Madrid blew us away with its gorgeous Spanish architecture, network of cosy cobbled streets, and vibrant bar and café culture. It’s one of our favourite cities in the world and should definitely be high on your to-visit list.
Here is our quick guide to the city, helping you make the most of your time in Madrid. Our Madrid custom Google Map (below) is also available to download.
When to go
Summer gets incredibly hot (and there’s no nearby sea to cool you off), so opt for spring or autumn. We went in February and enjoyed 10-15 degree weather. Aim to spend three to four full days to leisurely explore the city. Though if you love art, you could easily spend that in the art museums/galleries alone.
Madrid airport is one of the biggest in Europe and served by a multitude of airlines, including several low-cost airlines. We flew with Norwegian from Copenhagen for around €120 return each. From the airport it’s easy to catch the Metro (subway) into the city. Expect to pay around €5 each one way to/from the airport. If you’re travelling from somewhere nearer Madrid than us, it’s worth checking out train services and the many Spanish long-haul bus companies.
Where to stay
Central Madrid is easily walkable (at least with comfy shoes on!) and well-connected with a great subway network, so you can’t go too far wrong. The tourist heart is along the famous Gran Vía boulevard and around Calle Mayor, but we prefer the areas slightly north of that. Malasaña is a vibrant area full of quirky cafés, shops and bars. We could spend a whole weekend just hanging out in Malasaña, and particularly love the streets around Plaza Juan Pujol and Plaza del de Mayo. The Justicia area, around the Chueca station, is also more relaxed than the tourist hot spots but offers plenty to do and see.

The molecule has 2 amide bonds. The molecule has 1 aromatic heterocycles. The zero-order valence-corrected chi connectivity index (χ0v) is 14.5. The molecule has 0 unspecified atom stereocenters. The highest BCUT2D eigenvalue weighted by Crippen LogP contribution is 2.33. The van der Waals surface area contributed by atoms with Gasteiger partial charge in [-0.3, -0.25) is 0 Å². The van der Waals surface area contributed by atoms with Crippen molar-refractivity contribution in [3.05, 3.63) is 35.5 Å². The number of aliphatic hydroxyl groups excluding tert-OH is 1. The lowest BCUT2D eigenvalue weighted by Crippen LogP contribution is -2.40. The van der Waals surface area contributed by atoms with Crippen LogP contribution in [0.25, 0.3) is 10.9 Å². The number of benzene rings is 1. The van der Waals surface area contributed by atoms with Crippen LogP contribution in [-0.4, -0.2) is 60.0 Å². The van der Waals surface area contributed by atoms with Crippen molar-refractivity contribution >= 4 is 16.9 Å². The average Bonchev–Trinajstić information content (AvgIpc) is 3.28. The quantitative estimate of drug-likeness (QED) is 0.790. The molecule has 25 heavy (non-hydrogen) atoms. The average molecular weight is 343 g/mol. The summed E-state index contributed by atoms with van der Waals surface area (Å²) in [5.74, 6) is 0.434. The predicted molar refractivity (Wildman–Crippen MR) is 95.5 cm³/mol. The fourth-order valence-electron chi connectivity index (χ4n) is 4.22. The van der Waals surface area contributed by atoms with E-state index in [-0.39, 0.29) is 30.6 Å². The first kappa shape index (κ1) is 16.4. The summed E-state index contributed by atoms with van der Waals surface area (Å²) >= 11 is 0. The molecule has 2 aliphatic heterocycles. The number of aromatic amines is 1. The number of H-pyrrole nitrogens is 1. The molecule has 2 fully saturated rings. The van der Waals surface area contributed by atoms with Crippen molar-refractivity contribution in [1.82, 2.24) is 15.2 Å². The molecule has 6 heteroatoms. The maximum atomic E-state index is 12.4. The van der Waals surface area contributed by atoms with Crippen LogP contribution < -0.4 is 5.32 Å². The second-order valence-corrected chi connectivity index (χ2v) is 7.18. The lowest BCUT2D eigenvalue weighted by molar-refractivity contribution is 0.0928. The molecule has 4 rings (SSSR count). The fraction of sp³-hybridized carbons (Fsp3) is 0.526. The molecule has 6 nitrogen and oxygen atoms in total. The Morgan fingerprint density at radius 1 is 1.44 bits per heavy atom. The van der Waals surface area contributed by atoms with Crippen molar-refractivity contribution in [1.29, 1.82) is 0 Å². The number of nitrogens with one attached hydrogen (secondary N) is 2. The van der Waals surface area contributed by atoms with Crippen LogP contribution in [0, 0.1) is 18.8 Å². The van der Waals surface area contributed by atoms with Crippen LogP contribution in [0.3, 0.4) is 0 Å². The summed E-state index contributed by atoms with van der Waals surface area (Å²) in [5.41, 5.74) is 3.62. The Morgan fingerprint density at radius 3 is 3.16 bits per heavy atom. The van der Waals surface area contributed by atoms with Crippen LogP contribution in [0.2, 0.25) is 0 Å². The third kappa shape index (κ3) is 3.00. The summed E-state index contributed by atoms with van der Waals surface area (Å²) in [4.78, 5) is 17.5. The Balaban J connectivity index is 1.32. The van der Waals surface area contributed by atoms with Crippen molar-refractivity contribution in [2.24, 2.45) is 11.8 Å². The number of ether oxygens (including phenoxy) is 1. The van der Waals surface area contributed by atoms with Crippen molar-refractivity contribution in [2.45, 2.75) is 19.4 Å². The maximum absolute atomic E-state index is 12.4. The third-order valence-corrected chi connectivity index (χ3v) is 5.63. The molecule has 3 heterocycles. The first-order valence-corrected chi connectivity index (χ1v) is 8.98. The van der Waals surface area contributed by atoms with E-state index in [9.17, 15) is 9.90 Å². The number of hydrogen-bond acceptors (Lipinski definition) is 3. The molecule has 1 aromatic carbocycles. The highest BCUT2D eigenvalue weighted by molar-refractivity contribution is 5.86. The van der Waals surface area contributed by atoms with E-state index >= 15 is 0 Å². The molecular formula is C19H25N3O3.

If you book a hotel room, note that many hotels charge extra (~€30) for checking in late in the evening.
Most of the famous sites are dotted around the old town. Our top sights were: Plaza Mayor market square, the Royal Palace and Plaza de Oriente, Parque El Retiro with its beautiful landscaped gardens and pavillions, and the southern part of Gran Vía boulevard.
Free walking tours depart daily from Plaza Mayor and include most of the central sights. Several companies offer free tours, as well as numerous paid for tours. We went with Sandemans and enjoyed the two hour walking tour, despite the large group size.
Art museums and galleries come aplenty in Madrid, and many offer free entry during certain days/times. We particularly recommend the Reina Sofia museum, if you only have time for one.
Grab a cable car from inner city Madrid across the river, motorway, and old royal hunting grounds. The Teleférico cable car stations are pretty dated and the cafeteria at the other end isn’t worth more than a quick photo stop. But for €5.90 each you get a return ticket with unbeatable views and a new perspective on the size of Madrid.
Pack a picnic and enjoy a break in the wonderful park area. (There is a huge playground and picnic tables as well.) Check the opening hours before you go, and make sure you ask the staff for the English audio guide before you climb in.
Go for a walk down Paseo de la Castellana to see a different part of Madrid. Catch the Metro to Plaza de Castilla and wander south. You’ll wander through financial district, past ministries, Bernébau stadion, Natural History Museum, and much more.